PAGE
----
August 2023
Volume 23, Issue 9
Open Access
Vision Sciences Society Annual Meeting Abstract  |   August 2023
Effects of Spatial Congruence between Responses and Stimuli in Reachable and Unreachable Space
Author Affiliations & Notes
  • Michael L. Paavola
    University of Iowa
  • J. Toby Mordkoff
    University of Iowa
  • Cathleen M. Moore
    University of Iowa
  • Footnotes
    Acknowledgements  Funded in part by The National Center for Injury Prevention and Control/CDC Grant #R49CE003095
Journal of Vision August 2023, Vol.23, 5754. doi:
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      Michael L. Paavola, J. Toby Mordkoff, Cathleen M. Moore; Effects of Spatial Congruence between Responses and Stimuli in Reachable and Unreachable Space. Journal of Vision 2023;23(9):5754.

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      © ARVO (1962-2015); The Authors (2016-present)

  • Supplements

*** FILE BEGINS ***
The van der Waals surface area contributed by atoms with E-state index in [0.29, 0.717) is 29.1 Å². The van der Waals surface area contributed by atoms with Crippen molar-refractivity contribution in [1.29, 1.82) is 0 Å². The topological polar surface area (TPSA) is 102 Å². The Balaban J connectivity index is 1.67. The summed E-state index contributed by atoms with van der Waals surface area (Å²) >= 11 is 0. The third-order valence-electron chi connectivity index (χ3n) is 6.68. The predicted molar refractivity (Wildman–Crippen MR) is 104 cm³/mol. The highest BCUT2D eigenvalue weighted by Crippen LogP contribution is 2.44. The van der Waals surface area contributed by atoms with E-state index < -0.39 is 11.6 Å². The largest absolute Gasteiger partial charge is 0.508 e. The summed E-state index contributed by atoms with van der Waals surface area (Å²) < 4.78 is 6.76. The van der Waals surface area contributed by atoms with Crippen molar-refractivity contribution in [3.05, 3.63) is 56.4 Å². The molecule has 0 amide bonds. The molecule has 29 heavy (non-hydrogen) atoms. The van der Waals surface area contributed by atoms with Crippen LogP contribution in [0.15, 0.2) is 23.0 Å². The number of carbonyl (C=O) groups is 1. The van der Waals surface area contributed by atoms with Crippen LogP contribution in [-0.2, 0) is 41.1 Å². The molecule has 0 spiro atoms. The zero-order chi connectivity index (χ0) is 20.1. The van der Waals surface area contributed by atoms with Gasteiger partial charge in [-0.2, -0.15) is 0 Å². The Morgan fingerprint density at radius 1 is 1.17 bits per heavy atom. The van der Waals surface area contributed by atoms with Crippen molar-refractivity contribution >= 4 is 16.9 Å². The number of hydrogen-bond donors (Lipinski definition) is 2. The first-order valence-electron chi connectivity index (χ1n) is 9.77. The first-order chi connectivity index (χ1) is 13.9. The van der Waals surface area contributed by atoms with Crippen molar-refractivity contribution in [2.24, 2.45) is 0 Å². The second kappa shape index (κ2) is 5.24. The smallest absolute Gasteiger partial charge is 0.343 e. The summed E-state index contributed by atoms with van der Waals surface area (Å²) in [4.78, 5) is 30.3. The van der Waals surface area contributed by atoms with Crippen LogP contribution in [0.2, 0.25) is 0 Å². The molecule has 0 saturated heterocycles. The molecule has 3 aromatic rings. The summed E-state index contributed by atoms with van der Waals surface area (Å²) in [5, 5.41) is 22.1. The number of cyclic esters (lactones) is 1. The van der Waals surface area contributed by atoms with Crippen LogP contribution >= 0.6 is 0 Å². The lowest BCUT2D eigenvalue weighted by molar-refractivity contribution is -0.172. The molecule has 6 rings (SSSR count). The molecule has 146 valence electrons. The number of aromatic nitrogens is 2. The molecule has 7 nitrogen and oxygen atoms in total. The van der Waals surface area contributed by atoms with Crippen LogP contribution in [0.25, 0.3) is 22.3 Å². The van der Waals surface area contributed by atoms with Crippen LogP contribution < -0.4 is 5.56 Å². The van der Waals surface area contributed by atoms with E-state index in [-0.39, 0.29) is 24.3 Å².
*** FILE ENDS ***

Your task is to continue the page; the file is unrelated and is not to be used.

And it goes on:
Simple left-right button-push responses tend to be faster and more accurate when responses and stimuli are on the same side compared to opposite sides, even when the response is determined by a non-spatial attribute of the stimulus (e.g., color). Previous work revealed that this effect—the Simon Effect—reflects interference within response selection processes, and that the spatial reference frame is defined at least in part by the focus of attention. The Simon Effect, therefore, constitutes a simple domain within which to study interactions between perception, attention, and action. A limitation, however, is that the Simon Effect has been studied almost exclusively using two-dimensional displays (i.e. computer monitors), whereas we attend and act within a three-dimensional world. We measured the Simon Effect for multiple left-right stimulus separations with stimuli at near (reachable) or far (unreachable) distances within a virtual reality environment. Stimuli were colored poles that afforded grabbing. Left-right responses were based on the color of the pole, and congruence was defined by the match between the response hand and the side of the world in which pole appeared. For one group, left-right separations were matched across reachable and unreachable space in terms of distance in the world, rather than distance in the image. For a second group, separations were matched in terms of distance in the image, rather than distance in the world. Results revealed robust Simon Effects in both reachable and unreachable space, but they were larger in reachable space than unreachable space, regardless of how separation was controlled. This work indicates that stimulus-response congruence effects can depend on the perceived reachability of stimuli, and provides a foundation for exploring perceptual-motor interactions within a realistic but controllable context.


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